Now look at the earmarks of true prayer which John brings out in this passage: First, there is the spirit of prayer. "We have confidence before God" (and the word is, literally, "boldness"); we have boldness before God. If you have boldness before someone, it implies that you are in a close relationship with them, that you have a clear right to come before them. There is no fear of rebuke but a good understanding between you. Thus, to have confidence or boldness before God implies that you have a clear understanding of your right to come before him.

Occasionally I have strangers come to me and ask me to do a favor for them, in one way or another, in terms of counseling or advice. I've noticed that they usually approach me in a rather diffident manner. Quite often they call me "Doctor," even though I'm not even a nurse! They usually have a very polite tone to their voice, and some have even confessed to me later that they approached me with some degree of trembling and fear. I wonder what my reputation was in their eyes! But there are certain people who have no fear at all of me -- my children. They come to me with boldness; in fact, even brazenness at times. They seem to be perfectly confident that they have the right to come to me. I do not always grant their request, but they do not hesitate at all in coming to me because they feel they have the right to come.

That is what John is getting at here. Prayer is to grow out of such an understanding of the truth God has declared in his Word, that we have no questions about our right to come. We do not come on our own merit or position before him, for we know that we have no such ground. We come on Christ's merit. We come in his place. We come "in his name," and thus we can have boldness, just as he had boldness before the Father. All through that wonderful three-year ministry of his, note how many times he declared how perfectly at home he was in his conversations with the Father. He said, "Father, I know that thou hearest me always, because I do always those things that are pleasing to you," John 11:42). He came, therefore, with boldness. Now that is the spirit out of which prayer grows.

But notice also the purpose of prayer, as John sets it forth here. "We have confidence before God; and we receive from him ..." That is what prayer is for. It is that you and I might be on the receiving end of God 's grace, God's goodness, and God's glory. We receive from him. God is a giving God; he delights to give. He has all the resources of a superabundant universe from which to pour out to us. The cattle on a thousand hills are his Psalms 50:10). You know the figures that Scripture adopts in order to make clear to us how full are God's riches. His purpose and his plan are to give to us. Paul, in writing to the Corinthians says, "You know the grace of our Lord Jesus Christ; that though he was rich, yet he became poor in order that we, through his poverty, might be made rich," 2 Corinthians 8:9 RSV). This is God's purpose, to make us rich. Not in material things always, by any means, for that is not where true riches lie. Many a millionaire would give every cent of his money if he could have a little peace of heart or joy of spirit. But riches, true riches, God loves to pour out into human life. The riches of abundant life -- that is what Christ came to give. There is nothing more exciting than to see an invisible God do, in your life, visible things which only he could do; meeting your needs, satisfying your hearts, accomplishing your desires, doing what you could never do. And, as Paul adds in Ephesians, "exceeding abundantly above all that we could ask or think," (Ephesians 3:20b KJV). Now that is not mere theological twaddle; those are words that the faithful God has committed himself to, for our supply. If we are poverty stricken it is only our own fault, for God has designed a wonderful process by which we might receive from him. That is the purpose of prayer.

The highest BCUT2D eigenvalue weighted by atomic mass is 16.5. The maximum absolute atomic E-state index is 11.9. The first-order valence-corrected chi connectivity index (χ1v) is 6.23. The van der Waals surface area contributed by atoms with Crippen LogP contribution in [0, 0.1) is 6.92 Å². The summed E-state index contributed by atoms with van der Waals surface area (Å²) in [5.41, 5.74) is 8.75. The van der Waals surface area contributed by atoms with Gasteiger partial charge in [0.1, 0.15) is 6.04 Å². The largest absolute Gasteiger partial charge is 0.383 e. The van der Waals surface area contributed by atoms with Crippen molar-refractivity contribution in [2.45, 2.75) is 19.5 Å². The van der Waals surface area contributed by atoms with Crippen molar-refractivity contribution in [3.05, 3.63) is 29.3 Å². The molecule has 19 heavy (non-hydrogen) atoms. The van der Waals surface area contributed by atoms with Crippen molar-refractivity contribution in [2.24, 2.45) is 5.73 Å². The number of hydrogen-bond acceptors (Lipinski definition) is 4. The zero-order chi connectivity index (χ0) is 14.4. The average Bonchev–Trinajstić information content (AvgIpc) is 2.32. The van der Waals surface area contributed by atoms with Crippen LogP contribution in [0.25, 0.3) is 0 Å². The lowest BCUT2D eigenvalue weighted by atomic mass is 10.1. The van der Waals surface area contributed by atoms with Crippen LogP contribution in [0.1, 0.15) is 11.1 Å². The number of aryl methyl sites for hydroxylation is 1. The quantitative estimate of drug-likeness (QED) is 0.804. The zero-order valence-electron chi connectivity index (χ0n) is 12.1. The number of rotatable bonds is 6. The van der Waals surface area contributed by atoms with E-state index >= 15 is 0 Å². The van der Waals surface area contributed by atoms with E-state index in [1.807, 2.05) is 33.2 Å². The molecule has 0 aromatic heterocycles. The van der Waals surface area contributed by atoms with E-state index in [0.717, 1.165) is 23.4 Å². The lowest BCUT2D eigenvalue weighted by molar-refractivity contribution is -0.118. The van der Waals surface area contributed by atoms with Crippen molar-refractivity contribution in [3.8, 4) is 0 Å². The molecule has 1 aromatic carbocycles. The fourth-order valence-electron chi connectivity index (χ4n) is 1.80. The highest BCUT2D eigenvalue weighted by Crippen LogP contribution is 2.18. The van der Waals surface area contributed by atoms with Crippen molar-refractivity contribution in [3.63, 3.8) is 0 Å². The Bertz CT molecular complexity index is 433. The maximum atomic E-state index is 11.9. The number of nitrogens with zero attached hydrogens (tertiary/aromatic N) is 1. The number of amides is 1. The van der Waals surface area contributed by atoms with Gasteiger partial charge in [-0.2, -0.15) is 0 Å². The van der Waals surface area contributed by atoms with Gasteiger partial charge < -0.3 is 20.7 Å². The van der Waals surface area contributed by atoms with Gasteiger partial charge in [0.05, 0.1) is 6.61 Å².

Now look at the scope of it: "whatever we ask." Not everything we ask, because sometimes, James tells us, "we ask amiss" James 4:3), that we might consume it upon our own lusts. Prayer was never intended to be a means by which you could get a new Cadillac, or some other new toy your heart is set on. No, no. It is not for your own lusts. That lies outside the realm and scope of prayer. But within the realm for which prayer is intended there is no limit: "Whatever we ask." There is no limit to the nature or the type of request. It can be in the realm of the physical, the realm of the spiritual, the material, or the emotional. As long as it lies in the direction for which prayer is intended, it is whatever you need, whatever you ask. This is a great promise, is it not? For hours on end I could tell you tales of the supply of God in this manner; of the supply of coats, hats, shoes and food, etc.